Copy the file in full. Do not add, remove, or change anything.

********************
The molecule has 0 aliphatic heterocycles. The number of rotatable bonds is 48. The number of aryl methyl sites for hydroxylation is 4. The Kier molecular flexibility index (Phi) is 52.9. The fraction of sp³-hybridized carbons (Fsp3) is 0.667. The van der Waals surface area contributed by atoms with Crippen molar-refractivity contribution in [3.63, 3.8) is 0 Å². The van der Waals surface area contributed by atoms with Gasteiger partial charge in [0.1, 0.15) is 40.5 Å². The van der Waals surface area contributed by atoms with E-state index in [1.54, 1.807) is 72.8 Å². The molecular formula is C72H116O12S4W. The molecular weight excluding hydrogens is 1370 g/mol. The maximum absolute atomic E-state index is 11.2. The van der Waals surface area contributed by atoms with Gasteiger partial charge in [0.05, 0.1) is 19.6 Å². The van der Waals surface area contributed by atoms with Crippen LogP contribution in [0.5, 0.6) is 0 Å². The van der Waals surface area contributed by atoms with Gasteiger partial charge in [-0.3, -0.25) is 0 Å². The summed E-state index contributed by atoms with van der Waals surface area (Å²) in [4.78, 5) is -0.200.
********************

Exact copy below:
The molecule has 0 aliphatic heterocycles. The number of rotatable bonds is 48. The number of aryl methyl sites for hydroxylation is 4. The Kier molecular flexibility index (Phi) is 52.9. The fraction of sp³-hybridized carbons (Fsp3) is 0.667. The van der Waals surface area contributed by atoms with Crippen molar-refractivity contribution in [3.63, 3.8) is 0 Å². The van der Waals surface area contributed by atoms with Gasteiger partial charge in [0.1, 0.15) is 40.5 Å². The van der Waals surface area contributed by atoms with E-state index in [1.54, 1.807) is 72.8 Å². The molecular formula is C72H116O12S4W. The molecular weight excluding hydrogens is 1370 g/mol. The maximum absolute atomic E-state index is 11.2. The van der Waals surface area contributed by atoms with Gasteiger partial charge in [0.05, 0.1) is 19.6 Å². The van der Waals surface area contributed by atoms with Crippen LogP contribution in [0.5, 0.6) is 0 Å². The van der Waals surface area contributed by atoms with Gasteiger partial charge in [-0.3, -0.25) is 0 Å². The summed E-state index contributed by atoms with van der Waals surface area (Å²) in [4.78, 5) is -0.200.